WHITAKER: Well, one of the things that they've done is they've taken off Laura Bush's burka. We didn't hear a lot from her for a long period of time, and after September 11th she went down to redecorate the ranch in Crawford. But, you know, I think that what happened actually was that they first sort of trotted her out in a few private public speaking settings and they got very positive feedback, and I think Karen Hughes and other people in the press office there realized that there was an asset here and decided to take her a little bit more public.

And look you know, I mean I think it was great that she gave the radio address.

KURTZ: You've got the line of the evening. When we come back, the President and Mr. Putin hit the ranch.


KURTZ: Welcome back to RELIABLE SOURCES. President Bush and Russian President Vladimir Putin completed a three-day summit this week that included talk of reducing nuclear warheads. But it was also filled with feel-good activities down at the Texas ranch. And an interrogation of sorts from students at a local school.


UNIDENTIFIED MALE: I was wondering if you've come to a conclusion about whether or not to deploy the national missile defense system?

PRESIDENT GEORGE W. BUSH: Are you with the national press corps, or? I notice my friends in the national press corps are giving you a thumbs-up.


KURTZ: Mark Whitaker in New York, the coverage of the summit, these guys clearly got along very well, but was the media coverage skeptical enough? I mean they didn't have a whole lot of hard accomplishments here.

WHITAKER: You know I think in general, I mean you talk about stories that have been lost a little bit or haven't been given enough emphasis in the wake of the terrorist attacks. I mean I think the evolving relationship between the U.S. and Russia and between Bush and Putin is fascinating.

I mean it has many good aspects, but I think there are a lot of questions to be raised, and I think that all of us have to get around to exploring them in greater depth.

I mean you're right in fact, not much of substance was accomplished. Missile defense, NATO, all of those things were kind of put off for another day.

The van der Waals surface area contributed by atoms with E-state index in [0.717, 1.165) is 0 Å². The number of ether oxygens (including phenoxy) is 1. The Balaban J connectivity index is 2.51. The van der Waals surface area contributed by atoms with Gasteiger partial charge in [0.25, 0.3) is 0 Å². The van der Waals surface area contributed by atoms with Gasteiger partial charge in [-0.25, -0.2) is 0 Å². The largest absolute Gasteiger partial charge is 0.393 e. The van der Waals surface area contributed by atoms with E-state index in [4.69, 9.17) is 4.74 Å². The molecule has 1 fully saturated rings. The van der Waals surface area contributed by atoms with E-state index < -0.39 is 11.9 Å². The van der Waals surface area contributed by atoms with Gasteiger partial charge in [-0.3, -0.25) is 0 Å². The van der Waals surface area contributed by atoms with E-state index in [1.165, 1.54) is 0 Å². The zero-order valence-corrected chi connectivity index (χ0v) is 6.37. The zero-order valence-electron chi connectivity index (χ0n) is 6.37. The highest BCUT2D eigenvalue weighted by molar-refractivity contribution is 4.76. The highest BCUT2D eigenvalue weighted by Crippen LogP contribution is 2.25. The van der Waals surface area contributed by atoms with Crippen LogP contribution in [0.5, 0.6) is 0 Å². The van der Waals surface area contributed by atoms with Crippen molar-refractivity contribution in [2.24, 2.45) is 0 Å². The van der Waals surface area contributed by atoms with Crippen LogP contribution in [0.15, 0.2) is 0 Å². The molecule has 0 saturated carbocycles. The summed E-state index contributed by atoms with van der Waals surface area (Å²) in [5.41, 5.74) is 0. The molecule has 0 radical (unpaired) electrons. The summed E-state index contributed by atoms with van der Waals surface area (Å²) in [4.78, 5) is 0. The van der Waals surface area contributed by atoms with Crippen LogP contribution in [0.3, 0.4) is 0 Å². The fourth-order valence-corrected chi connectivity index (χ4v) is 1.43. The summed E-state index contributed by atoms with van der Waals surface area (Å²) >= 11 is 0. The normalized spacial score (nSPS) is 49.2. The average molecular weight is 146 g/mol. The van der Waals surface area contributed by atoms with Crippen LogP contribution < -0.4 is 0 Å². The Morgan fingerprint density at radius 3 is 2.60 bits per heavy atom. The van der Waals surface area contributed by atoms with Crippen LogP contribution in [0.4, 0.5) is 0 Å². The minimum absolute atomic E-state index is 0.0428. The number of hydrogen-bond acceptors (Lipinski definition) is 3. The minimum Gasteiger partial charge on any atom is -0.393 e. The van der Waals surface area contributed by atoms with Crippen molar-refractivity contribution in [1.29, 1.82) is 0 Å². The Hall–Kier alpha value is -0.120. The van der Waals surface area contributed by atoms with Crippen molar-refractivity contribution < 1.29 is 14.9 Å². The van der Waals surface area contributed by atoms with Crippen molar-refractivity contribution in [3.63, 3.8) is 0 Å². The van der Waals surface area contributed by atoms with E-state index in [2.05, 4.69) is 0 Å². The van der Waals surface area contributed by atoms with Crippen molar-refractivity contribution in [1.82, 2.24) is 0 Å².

On the other hand, you know I think that, you know, warm relations between the leaders of the super powers is meaningful. You look at Reagan and Gorbachev and their personal chemistry, and this was an objective that George Bush set for himself, that he was going to charm Vladimir Putin and he succeeded. And I guess all I can say is I'm so glad we didn't at least have to watch them dancing the Cotton-Eyed Joe. I think that might have been a little too much.

KURTZ: It's hard to imagine a meeting between the President of the United States and the President of Russia being overshadowed as Mark Whitaker said.

BROWNSTEIN: I think one thing Condy Rice said this week, was quoted as saying, I think actually explained some of the coverage as well, where she said that post September 11th, missile defense in particular is not as big a piece of the overall U.S. Russia relationship as it was before.

And I think that was very much reflected in the coverage, where the fact that they continue to cooperate on the crisis in Afghanistan and the building of a government and the military campaign, it really does overshadow the importance, the continued deadlock on missile defense.

Not that that isn't important, it's just a new reality and there are new issues in the room and new issues in the press to focus on.

KURTZ: So the media can't walk and chew gum and cover a war in Afghanistan and this at the same time?

THOMPSON: Well, that's a function of 24-hour cable. That's a serial enterprise. It can only cover one story intensely at a time.

But you've got two young presidents, early in their tenure. They're becoming friends. I mean things could be worse. I think what we're seeing here is a tilling of the soil for future harvests, and I think the lack of agreement this week really isn't that important, given what else was going on.

KURTZ: Speaking of stories being overshadowed, we had the media recount in Florida. After 10 months, nearly $1 million, consortium news organizations including CNN, "Washington Post," "New York Times," "Wall Street Journal," Tribune Company including the "LA times," and it produced a variety of headlines. The "Washington Post" says, "Florida recounts would have favored Bush." A number of newspapers wrote that.

But here's the Chicago Tribune with "Still Too Close to Call."

BROWNSTEIN: Yes, most people are in the "Post" camp. I mean, obviously the most conventional scenarios of what was in the realm of the possible at the time, the recount concluded that Bush would have still won.

I mean the reality was...

KURTZ: My question is not who would have won. My question is, after all this time, was this worth doing?